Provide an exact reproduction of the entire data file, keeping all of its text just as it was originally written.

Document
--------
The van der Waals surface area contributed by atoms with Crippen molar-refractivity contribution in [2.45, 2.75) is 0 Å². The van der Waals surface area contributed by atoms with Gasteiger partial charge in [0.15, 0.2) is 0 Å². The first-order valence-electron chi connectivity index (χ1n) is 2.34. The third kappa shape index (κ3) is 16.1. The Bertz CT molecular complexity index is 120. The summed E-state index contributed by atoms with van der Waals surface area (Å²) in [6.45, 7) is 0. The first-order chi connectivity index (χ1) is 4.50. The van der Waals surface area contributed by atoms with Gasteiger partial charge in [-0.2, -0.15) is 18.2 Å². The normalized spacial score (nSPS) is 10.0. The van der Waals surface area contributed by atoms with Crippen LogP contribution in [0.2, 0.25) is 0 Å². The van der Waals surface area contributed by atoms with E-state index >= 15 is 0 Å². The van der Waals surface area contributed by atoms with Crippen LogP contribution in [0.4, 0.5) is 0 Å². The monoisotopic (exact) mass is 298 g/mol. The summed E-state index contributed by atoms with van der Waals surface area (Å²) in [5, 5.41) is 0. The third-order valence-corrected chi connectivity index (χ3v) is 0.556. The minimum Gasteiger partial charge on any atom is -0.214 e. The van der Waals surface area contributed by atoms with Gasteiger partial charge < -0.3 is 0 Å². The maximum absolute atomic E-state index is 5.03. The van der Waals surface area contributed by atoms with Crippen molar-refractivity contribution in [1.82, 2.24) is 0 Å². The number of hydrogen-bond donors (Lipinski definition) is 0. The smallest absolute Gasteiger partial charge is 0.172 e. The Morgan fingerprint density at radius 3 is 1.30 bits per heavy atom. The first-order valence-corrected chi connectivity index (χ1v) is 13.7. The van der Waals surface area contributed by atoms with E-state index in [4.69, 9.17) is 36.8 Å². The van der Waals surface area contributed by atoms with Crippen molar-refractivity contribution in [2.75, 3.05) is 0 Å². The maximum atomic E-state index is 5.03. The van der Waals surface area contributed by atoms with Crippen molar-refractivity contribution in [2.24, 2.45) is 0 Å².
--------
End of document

The van der Waals surface area contributed by atoms with Crippen molar-refractivity contribution in [2.45, 2.75) is 0 Å². The van der Waals surface area contributed by atoms with Gasteiger partial charge in [0.15, 0.2) is 0 Å². The first-order valence-electron chi connectivity index (χ1n) is 2.34. The third kappa shape index (κ3) is 16.1. The Bertz CT molecular complexity index is 120. The summed E-state index contributed by atoms with van der Waals surface area (Å²) in [6.45, 7) is 0. The first-order chi connectivity index (χ1) is 4.50. The van der Waals surface area contributed by atoms with Gasteiger partial charge in [-0.2, -0.15) is 18.2 Å². The normalized spacial score (nSPS) is 10.0. The van der Waals surface area contributed by atoms with Crippen LogP contribution in [0.2, 0.25) is 0 Å². The van der Waals surface area contributed by atoms with E-state index >= 15 is 0 Å². The van der Waals surface area contributed by atoms with Crippen LogP contribution in [0.4, 0.5) is 0 Å². The monoisotopic (exact) mass is 298 g/mol. The summed E-state index contributed by atoms with van der Waals surface area (Å²) in [5, 5.41) is 0. The third-order valence-corrected chi connectivity index (χ3v) is 0.556. The minimum Gasteiger partial charge on any atom is -0.214 e. The van der Waals surface area contributed by atoms with Gasteiger partial charge < -0.3 is 0 Å². The maximum absolute atomic E-state index is 5.03. The van der Waals surface area contributed by atoms with Crippen molar-refractivity contribution in [1.82, 2.24) is 0 Å². The number of hydrogen-bond donors (Lipinski definition) is 0. The smallest absolute Gasteiger partial charge is 0.172 e. The Morgan fingerprint density at radius 3 is 1.30 bits per heavy atom. The first-order valence-corrected chi connectivity index (χ1v) is 13.7. The van der Waals surface area contributed by atoms with E-state index in [4.69, 9.17) is 36.8 Å². The van der Waals surface area contributed by atoms with Crippen molar-refractivity contribution in [2.75, 3.05) is 0 Å². The maximum atomic E-state index is 5.03. The van der Waals surface area contributed by atoms with Crippen molar-refractivity contribution in [2.24, 2.45) is 0 Å².